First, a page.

Asa Hearn, and a Mr. Freeman.
It is customary to think of the good old times as times when everyone
was good but such us not always the case. Robert Casky, sheriff in
1842-1843, by some means came into
possession to a large sum of money and defaulted leaving his bondsmen to
pay the bill. Jeramish Stallings left 3 or 4 negroes valued at $1,000
each, John Y. Kerr, a $3,000 farm, and James Saxon paid $2,500 and
employed Judge John T. Heflin to beat the rest at law .
In 1844 Judge Jefferson Falkner's first act as Probate Judge was to
declare the name of the town, Wedowee.
When Mrs. Murphy moved to Wedowee in 1861 she was 10 years old. At that
time there were only a few houses. The Guinn, Pittman, Stalling,
Reaves, Saxon, and Kerr families were residents.
In the fifties, Mr. John Reaves built the Reaves home, which is in the
eastern part of Wedowee, and was, at that time, the finest house in the
Wae times were hard in Wedowee. The situation was aggravated by the
fact that many on its most prominent and influential citizens were
staunch Unionists. William H. Smith, Robert S. Heflin and others sought
safety behind the Union lines .
In 1895, Bob Black's old store, one of the first to be built in
Wedowee was torn down on August 25, by Billy Dobson to make room for a
larger one .The brick court house, built in 1857, by McCord of
Talladega, was destroyed by fire in 1896.
This region was settled in the thirties by the Harris, Hardy, Smith
McGill, Roberts, Danniley, and Noel families
In 1907, Mr. Bob Harris and Mr. Radney built brick stores.
Graham was first known as Brookville, as a family by the name of Brook
first settled there, on the Old McIntosh Trail, while Alabama was yet a
S. W. Herring and James Lovvorn entered land in 1837. About this time
the Daniels, Taylors and Breeds moved into the community.
Among the first settlers were Jasper Clark, Captain Ford and Alf Owen.
(Concerns Rock Mills)
Some of the early settlers were the Bradshaw, Foster, Hearn McClendon,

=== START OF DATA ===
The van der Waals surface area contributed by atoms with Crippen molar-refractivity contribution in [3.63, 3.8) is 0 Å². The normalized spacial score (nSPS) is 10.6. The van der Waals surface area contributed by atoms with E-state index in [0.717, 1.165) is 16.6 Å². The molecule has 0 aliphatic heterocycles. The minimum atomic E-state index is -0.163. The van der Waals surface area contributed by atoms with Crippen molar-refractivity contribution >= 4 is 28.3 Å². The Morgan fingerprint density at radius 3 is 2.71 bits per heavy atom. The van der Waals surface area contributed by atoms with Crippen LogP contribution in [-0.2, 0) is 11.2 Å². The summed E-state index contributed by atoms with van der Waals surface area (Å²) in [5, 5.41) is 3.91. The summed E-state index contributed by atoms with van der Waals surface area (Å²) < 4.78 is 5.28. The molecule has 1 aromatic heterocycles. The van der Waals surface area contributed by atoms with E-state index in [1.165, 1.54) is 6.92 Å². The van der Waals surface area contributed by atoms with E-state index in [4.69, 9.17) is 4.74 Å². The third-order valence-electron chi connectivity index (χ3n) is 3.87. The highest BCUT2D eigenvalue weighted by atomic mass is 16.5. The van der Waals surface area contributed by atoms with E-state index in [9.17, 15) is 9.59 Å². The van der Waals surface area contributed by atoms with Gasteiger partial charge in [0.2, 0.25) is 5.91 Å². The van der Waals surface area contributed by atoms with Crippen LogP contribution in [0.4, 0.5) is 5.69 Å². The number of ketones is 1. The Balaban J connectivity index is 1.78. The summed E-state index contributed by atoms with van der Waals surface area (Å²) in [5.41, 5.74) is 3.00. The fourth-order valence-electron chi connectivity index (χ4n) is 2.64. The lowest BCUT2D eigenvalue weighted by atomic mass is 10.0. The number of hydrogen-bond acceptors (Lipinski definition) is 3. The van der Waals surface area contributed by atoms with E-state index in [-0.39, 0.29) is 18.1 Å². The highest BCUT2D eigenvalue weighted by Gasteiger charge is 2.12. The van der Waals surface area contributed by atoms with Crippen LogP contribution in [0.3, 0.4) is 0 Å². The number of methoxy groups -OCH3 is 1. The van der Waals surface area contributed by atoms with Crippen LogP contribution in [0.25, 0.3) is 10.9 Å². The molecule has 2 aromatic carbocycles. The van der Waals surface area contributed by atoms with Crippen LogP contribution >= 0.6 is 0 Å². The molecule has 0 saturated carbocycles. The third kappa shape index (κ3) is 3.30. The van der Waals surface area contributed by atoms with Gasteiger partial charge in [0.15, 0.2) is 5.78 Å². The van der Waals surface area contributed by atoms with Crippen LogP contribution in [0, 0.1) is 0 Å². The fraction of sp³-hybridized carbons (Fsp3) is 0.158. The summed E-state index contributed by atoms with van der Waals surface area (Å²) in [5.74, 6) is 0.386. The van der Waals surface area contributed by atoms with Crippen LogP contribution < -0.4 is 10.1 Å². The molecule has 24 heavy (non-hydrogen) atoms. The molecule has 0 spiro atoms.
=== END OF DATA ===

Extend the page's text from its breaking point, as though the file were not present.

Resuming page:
Thomason, Sharman, Striplin, Hendricks, and Taylor families
Fountain P. Randle, for many years superintendent of the mill(Rock Dale
Manufacturing and Lumber Company), was a distinguished Confederate
soldier, being made adjustant(sic) of his regiment for gallant conduct
in the Battle of Chicamanga(sic).
Rockdale Academy was incorportated March 1, 1848 and located in Ranolph
County. The trustees of this school were George W. White, George
Quadlebum, Jeptha V. Smith,..
Archibald Sawyer and Francis Perryman.
Chulafinaee Academy was incorporated February 8, 1861 and located in
Randolph County, with the following persons as trustees: Wm. H.
McReynolds, C. P. Pittman, J. H. McClintook, A. W. Denman, I. H. Hall,
W. T. Wood, J. J. Loagon, Henry Blake and C. W. Gay.
Randolph selected(for the first county school commissioners) W. H.
Spruce, Joseph Benton and Wm. E. White.
(Students at the Katewood Seminary at Louina, taught by Miss C. W.
Barber. circa 1856)
Missouri P. Barron, Fredonia A. Barber, Mary C. Barber, E. A. Barber, M.
W. Barber, Mattie Caruthers, Amanda E. Corley, Mary C. Carpenter, Laura
E. Carpenter, C. Carpenter, L. Carpenter, Sara Clarady, Marietta
Clarady, Mary Crane, D. Crane, M. Crane, Rhoda Dannielly, Penelope
Dannielly, Martha Forester, Emily Forester, Georgiana Forester, Julia
Sophia Gay, Alice Gilbert, Ladora Gilbert, Emma Gilbert, Artemicca